On appeal from the Superior Court of New Jersey, Law Division, Passaic County, Docket No. L-3779-03.
The opinion of the court was delivered by: Parker, J.A.D.
NOT FOR PUBLICATION WITHOUT THE APPROVAL OF THE APPELLATE DIVISION
Before Judges Wefing, Parker and C.S. Fisher.
In this condemnation action, a municipality, alleging that a parcel of private property was abandoned although the taxes were fully paid, exercised its power of eminent domain to take the private property and turn it over to a private entity to develop for profit. The private entity in this case was owned by a former city council member who allegedly sought to purchase the property for years before the condemnation.
Defendant Charles Shennett appeals from an order entered on May 31, 2005, vacating a report of commissioners dated August 27, 2004, and appointing a new panel of commissioners to reappraise defendant's property, but denying his motion to vacate a default judgment entered against him. We reverse and remand.
Defendant's family has owned the property at 254 Summer Street in Passaic since 1925, when it was purchased by defendant's aunt. In 1986, the aunt conveyed the property to defendant. Later that year, the house burned down and the lot remained vacant. Defendant continued to pay the property taxes until the end of 2004. When he did not receive a property tax bill for 2005, he made inquiries and discovered that the property had been transferred through a condemnation action to a third party, Wayne Asset Management, LLC (WAM). WAM is owned by former Passaic City Councilman, Wayne Alston (Alston).
In September 2003, the City of Passaic (City) filed a complaint for condemnation and sought an order to show cause why commissioners should not be appointed to appraise the property. The order to show cause was abandoned by the City without explanation, and on March 18, 2004 -- while defendant was still paying taxes on the property -- the City sought a second order to show cause alleging that defendant's property was abandoned. The City claimed that its attempt to serve the owner by mail was returned by the post office with no forwarding address -- notwithstanding the fact that the City consistently mailed tax bills to defendant's correct address. On May 5, 2004, an order was entered authorizing the City to acquire the property and appointing commissioners to appraise the land and fix compensation to be paid for the taking. Because defendant had no notice, he did not appear and the matter proceeded to default. On June 16, 2004, a default judgment was entered with a declaration of taking for the sum of $14,730. The City was ordered to deposit the money in court in order to take title to the property.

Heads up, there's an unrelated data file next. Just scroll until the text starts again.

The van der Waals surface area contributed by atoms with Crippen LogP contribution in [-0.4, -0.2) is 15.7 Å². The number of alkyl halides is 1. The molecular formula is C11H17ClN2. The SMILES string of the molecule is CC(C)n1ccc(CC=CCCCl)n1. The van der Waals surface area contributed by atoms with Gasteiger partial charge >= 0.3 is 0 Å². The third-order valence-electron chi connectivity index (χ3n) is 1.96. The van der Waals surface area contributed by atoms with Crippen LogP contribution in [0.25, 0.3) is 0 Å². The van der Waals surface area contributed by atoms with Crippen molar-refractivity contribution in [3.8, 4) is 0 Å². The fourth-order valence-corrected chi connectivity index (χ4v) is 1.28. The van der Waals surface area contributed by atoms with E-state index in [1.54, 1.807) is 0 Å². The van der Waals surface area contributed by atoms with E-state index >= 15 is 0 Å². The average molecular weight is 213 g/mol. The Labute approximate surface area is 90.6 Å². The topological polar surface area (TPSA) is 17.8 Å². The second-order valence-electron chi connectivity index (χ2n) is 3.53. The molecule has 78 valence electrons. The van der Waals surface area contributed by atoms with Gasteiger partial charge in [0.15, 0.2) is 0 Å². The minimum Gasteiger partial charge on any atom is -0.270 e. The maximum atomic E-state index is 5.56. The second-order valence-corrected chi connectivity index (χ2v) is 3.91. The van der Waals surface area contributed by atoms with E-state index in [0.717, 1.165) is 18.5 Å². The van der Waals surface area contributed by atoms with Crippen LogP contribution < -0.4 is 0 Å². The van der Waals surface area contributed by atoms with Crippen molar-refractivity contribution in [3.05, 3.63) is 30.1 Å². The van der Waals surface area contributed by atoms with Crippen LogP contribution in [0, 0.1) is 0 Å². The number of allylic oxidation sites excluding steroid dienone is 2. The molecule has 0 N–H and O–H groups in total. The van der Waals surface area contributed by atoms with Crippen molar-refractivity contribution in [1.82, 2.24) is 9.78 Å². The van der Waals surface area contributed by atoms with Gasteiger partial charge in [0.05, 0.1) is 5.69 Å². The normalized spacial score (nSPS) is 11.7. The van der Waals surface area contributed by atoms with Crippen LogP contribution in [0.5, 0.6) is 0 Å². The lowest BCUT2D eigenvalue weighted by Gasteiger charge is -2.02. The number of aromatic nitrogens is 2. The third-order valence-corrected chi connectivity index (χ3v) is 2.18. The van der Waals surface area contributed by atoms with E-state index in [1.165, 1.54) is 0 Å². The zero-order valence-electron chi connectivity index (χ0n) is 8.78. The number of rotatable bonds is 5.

In an agreement originally dated June 9, 2004 -- before the default judgment was even entered -- and amended to reflect the date of December 23, 2004, the Passaic Redevelopment Agency agreed to sell the property to WAM for $60,000 - $45,000 more than the "just compensation" awarded for the condemnation. Defendant later attested that Alston had been trying to purchase the property for years but defendant told him the property "was not for sale."
On April 26, 2005, soon after defendant learned that the property had been condemned and transferred from his ownership, he moved, pursuant to R. 4:50-1, to (1) "vacate and set aside the [o]rder of May 5, 2004" authorizing the City to acquire the property and appoint commissioners to appraise it; (2) vacate the judgment entered on June 16, 2004, granting possession to the City; and (3) vacate the commissioner's report dated August 27, 2004, valuing the property at $14,730. In that motion, defendant maintained that (1) he was never personally served with process; (2) the property was not abandoned because he had continued to pay taxes on it through the end of 2004; (3) the $14,730 in "just compensation" for the taking was a misrepresentation of the value of the property that was sold to WAM for $60,000; and (4) he did not receive notice of the commissioners' hearing. The City cross-moved for counsel fees.
At oral argument on May 13, 2005, the City acknowledged that it never attempted to serve defendant personally. The City argued, however, that service had been made by mail and publication in the Herald News on April 8, 2004 -- seven months after the complaint was filed. The City further acknowledged that it had not met the requirements for service by mail or publication as set forth in Rules 4:4-3 and -4. Nevertheless, the City maintained that the default judgment could not be vacated because the property had been sold to WAM, which had already built a two-family house on it -- less than five months after the agreement of sale was executed on December 23, 2004. The City allowed, however, that a new commissioners' hearing should be scheduled to determine "just compensation" for the property. The trial judge agreed.
In an order entered on May 31, 2005, the court granted defendant's motion to vacate the earlier commissioners' report valuing the property at $14,730 and appointed new commissioners to reevaluate the property, but denied defendant's application to vacate the earlier court orders authorizing the condemnation, appointing commissioners and granting the default judgment.
On August 29, 2005, WAM filed a "Complaint In Intervention to Quiet Title," seeking to confirm that defendant "has no title to, nor interest ...